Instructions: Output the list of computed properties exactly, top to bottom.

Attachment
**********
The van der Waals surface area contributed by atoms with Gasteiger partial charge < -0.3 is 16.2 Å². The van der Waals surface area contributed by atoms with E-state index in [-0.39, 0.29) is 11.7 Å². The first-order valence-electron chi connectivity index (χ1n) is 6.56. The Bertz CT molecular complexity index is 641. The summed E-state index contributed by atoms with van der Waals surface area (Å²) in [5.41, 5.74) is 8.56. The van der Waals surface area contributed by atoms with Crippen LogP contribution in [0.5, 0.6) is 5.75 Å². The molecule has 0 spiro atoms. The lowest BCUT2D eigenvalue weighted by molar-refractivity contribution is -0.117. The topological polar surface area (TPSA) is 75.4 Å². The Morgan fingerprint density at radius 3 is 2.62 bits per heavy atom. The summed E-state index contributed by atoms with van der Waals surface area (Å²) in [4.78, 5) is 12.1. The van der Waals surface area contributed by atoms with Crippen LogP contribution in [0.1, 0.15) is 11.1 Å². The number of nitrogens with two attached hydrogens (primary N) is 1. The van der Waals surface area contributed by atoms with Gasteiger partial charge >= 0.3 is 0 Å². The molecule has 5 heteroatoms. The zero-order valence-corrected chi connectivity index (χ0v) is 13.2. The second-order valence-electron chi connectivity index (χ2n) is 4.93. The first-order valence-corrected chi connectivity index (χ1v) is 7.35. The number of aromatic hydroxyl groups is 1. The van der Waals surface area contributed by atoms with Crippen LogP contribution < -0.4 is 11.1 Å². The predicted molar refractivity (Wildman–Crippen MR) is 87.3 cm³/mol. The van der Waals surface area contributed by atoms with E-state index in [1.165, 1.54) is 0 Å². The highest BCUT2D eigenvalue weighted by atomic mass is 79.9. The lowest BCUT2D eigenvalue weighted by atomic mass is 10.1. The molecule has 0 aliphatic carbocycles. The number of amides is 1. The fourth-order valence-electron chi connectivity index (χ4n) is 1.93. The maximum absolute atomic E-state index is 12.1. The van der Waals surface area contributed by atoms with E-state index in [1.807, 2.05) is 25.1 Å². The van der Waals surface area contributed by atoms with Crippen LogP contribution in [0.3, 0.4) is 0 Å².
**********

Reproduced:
The van der Waals surface area contributed by atoms with Gasteiger partial charge < -0.3 is 16.2 Å². The van der Waals surface area contributed by atoms with E-state index in [-0.39, 0.29) is 11.7 Å². The first-order valence-electron chi connectivity index (χ1n) is 6.56. The Bertz CT molecular complexity index is 641. The summed E-state index contributed by atoms with van der Waals surface area (Å²) in [5.41, 5.74) is 8.56. The van der Waals surface area contributed by atoms with Crippen LogP contribution in [0.5, 0.6) is 5.75 Å². The molecule has 0 spiro atoms. The lowest BCUT2D eigenvalue weighted by molar-refractivity contribution is -0.117. The topological polar surface area (TPSA) is 75.4 Å². The Morgan fingerprint density at radius 3 is 2.62 bits per heavy atom. The summed E-state index contributed by atoms with van der Waals surface area (Å²) in [4.78, 5) is 12.1. The van der Waals surface area contributed by atoms with Crippen LogP contribution in [0.1, 0.15) is 11.1 Å². The number of nitrogens with two attached hydrogens (primary N) is 1. The van der Waals surface area contributed by atoms with Gasteiger partial charge >= 0.3 is 0 Å². The molecule has 5 heteroatoms. The zero-order valence-corrected chi connectivity index (χ0v) is 13.2. The second-order valence-electron chi connectivity index (χ2n) is 4.93. The first-order valence-corrected chi connectivity index (χ1v) is 7.35. The number of aromatic hydroxyl groups is 1. The van der Waals surface area contributed by atoms with Crippen LogP contribution < -0.4 is 11.1 Å². The predicted molar refractivity (Wildman–Crippen MR) is 87.3 cm³/mol. The van der Waals surface area contributed by atoms with E-state index in [1.165, 1.54) is 0 Å². The highest BCUT2D eigenvalue weighted by atomic mass is 79.9. The lowest BCUT2D eigenvalue weighted by atomic mass is 10.1. The molecule has 0 aliphatic carbocycles. The number of amides is 1. The fourth-order valence-electron chi connectivity index (χ4n) is 1.93. The maximum absolute atomic E-state index is 12.1. The van der Waals surface area contributed by atoms with E-state index in [1.807, 2.05) is 25.1 Å². The van der Waals surface area contributed by atoms with Crippen LogP contribution in [0.3, 0.4) is 0 Å².